Humans of Harker: Molly Wancewicz speaks out through debate

%E2%80%9CIf+I+were+to+become+a+politician%2C+I+wouldn%E2%80%99t+want+to+be+someone+who+bowed+under+the+pressure+of+the+president+or+someone+who+is+above+me%2C+I+would+want+to+be+someone+who+stood+up+for+what+I+thought+was+right+and+what+I+thought+was+constitutional%2C+even+if+it+got+me+fired+or+it+caused+me+to+lose+power+or+money%2C%22+Molly+Wancewicz+%2812%29+said.+

“If I were to become a politician, I wouldn’t want to be someone who bowed under the pressure of the president or someone who is above me, I would want to be someone who stood up for what I thought was right and what I thought was constitutional, even if it got me fired or it caused me to lose power or money," Molly Wancewicz (12) said.

by Ashley Jiang, Photo Editor

Always with a bright, joyous smile on her face, Molly Wancewicz (12) is not afraid to speak out. Standing confidently in front of the podium, she prepares to counteract the argument presented by her opponent.

As someone who used to be timid and shy, Molly has grown out of her shy self and become more confident with herself through her experiences with debate and the support she received.

I’ve never been a super confident person so for me, I’ve always had to put on a facade of being confident and sometimes I’ve been better at that than other times but through debate I’ve learned that it’s a lot more viable to pretend to be confident and say something that will throw the other team off as opposed to showing weakness,” she said. “I’m definitely not perfect at that, I definitely don’t always appear confident but I’m getting there.”

What first started out as a passion for debate has grew into something much more than that. Molly’s enthusiasm for debate first evolved when she was in elementary school and decided to join the speech and debate club. Her interest in speech and debate grew even more after receiving a lot of praise from her teacher for her speech on Grandparents Day.

Being chosen as one of the Near and Mitra scholars for her senior year has also provided Molly the opportunity to further develop her confidence and improve on her writing over the course of the year.

“I started out wanting to do it when I saw the video in freshman year because I’ve always really liked history and policy, so I started getting interested in my specific topic when we talked about it in APUSH,” she said. “My topic is the interaction between the women’s suffrage movement and abolitions before the Civil War ,so I was really interested in how those movements antagonized one another. Overall, it was a good experience, and I was able to better synthesize my ideas and research more efficiently. I know the topic so well now that I feel like I could talk about it for an hour.”

Aside from being involved in humanities and forensics, Molly has also been a part of many sports teams, including volleyball and lacrosse. However, in having to decide between whether to continue to pursue debate or sports, she ultimately chose debate.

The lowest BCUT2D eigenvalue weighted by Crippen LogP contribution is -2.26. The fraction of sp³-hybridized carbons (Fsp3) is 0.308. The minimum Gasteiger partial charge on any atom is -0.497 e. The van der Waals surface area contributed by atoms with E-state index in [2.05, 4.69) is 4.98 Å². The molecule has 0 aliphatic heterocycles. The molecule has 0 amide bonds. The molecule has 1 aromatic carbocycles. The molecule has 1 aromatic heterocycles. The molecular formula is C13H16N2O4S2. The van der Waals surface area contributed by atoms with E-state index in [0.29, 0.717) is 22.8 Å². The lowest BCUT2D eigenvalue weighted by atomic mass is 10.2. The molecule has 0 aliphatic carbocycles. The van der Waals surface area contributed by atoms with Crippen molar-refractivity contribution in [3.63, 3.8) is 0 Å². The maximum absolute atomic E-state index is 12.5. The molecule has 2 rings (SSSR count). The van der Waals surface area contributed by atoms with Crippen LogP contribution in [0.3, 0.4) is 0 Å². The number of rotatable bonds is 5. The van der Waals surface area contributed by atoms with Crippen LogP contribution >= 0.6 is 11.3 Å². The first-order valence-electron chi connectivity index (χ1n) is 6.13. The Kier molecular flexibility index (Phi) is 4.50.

“Last year I was deciding whether or not to continue playing lacrosse, and I enjoyed it but by that time in junior year, it was kind of at a point where I had to decide what activities to focus on, so it came down to spending less time on debate and traveling less for debate or playing lacrosse,” Molly said. “I ended up choosing to continue debate even though I did like lacrosse and my family wanted me to play lacrosse, and my friends played lacrosse.”

Not only does Molly have supportive friends to help her out, her major support system comes from her family members.

“I’m really grateful that my family values education because even though they don’t specifically get debate, they still do everything they can to make sure I can go to debates and to make sure that I can go to Harker because they put everything they have into us having an education,” she said. “My little brother is definitely someone at home who’s shaped me to have the instincts to be more generous and more caring, and even though right now he’s 13, his previous behavior makes me remember to be patient and be generous.”

Through her experiences and journey through debate and the humanities, Molly associates her happiness with the freedom to express her thoughts and being able to pursue what she’s truly passionate about. She also wants to be remembered as the girl who stayed true to herself and stood up for what she believed in.
“If I were to become a politician, I wouldn’t want to be someone who bowed under the pressure of the president or someone who is above me, I would want to be someone who stood up for what I thought was right and what I thought was constitutional, even if it got me fired or it caused me to lose power or money,” she said.